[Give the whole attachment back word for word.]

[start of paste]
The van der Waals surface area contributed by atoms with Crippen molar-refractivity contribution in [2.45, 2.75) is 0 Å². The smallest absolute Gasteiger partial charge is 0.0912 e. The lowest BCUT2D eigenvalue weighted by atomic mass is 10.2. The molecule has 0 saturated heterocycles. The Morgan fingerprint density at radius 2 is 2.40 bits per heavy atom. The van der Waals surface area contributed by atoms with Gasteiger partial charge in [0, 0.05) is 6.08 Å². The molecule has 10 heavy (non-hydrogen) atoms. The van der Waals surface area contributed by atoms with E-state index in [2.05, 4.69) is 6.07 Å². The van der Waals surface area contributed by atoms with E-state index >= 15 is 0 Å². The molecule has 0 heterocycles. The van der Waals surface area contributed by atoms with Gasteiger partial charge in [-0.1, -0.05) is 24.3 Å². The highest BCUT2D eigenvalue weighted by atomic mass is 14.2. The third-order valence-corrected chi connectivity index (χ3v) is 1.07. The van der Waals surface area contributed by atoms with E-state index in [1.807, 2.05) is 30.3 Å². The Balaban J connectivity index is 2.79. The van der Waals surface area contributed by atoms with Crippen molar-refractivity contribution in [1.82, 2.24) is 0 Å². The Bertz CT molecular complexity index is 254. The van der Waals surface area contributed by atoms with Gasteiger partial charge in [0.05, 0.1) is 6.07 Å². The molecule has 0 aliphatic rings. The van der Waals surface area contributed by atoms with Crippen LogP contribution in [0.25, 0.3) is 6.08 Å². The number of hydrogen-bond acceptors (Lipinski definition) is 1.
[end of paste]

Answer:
The van der Waals surface area contributed by atoms with Crippen molar-refractivity contribution in [2.45, 2.75) is 0 Å². The smallest absolute Gasteiger partial charge is 0.0912 e. The lowest BCUT2D eigenvalue weighted by atomic mass is 10.2. The molecule has 0 saturated heterocycles. The Morgan fingerprint density at radius 2 is 2.40 bits per heavy atom. The van der Waals surface area contributed by atoms with Gasteiger partial charge in [0, 0.05) is 6.08 Å². The molecule has 10 heavy (non-hydrogen) atoms. The van der Waals surface area contributed by atoms with E-state index in [2.05, 4.69) is 6.07 Å². The van der Waals surface area contributed by atoms with E-state index >= 15 is 0 Å². The molecule has 0 heterocycles. The van der Waals surface area contributed by atoms with Gasteiger partial charge in [-0.1, -0.05) is 24.3 Å². The highest BCUT2D eigenvalue weighted by atomic mass is 14.2. The third-order valence-corrected chi connectivity index (χ3v) is 1.07. The van der Waals surface area contributed by atoms with E-state index in [1.807, 2.05) is 30.3 Å². The Balaban J connectivity index is 2.79. The van der Waals surface area contributed by atoms with Crippen molar-refractivity contribution in [1.82, 2.24) is 0 Å². The Bertz CT molecular complexity index is 254. The van der Waals surface area contributed by atoms with Gasteiger partial charge in [0.05, 0.1) is 6.07 Å². The molecule has 0 aliphatic rings. The van der Waals surface area contributed by atoms with Crippen LogP contribution in [0.25, 0.3) is 6.08 Å². The number of hydrogen-bond acceptors (Lipinski definition) is 1.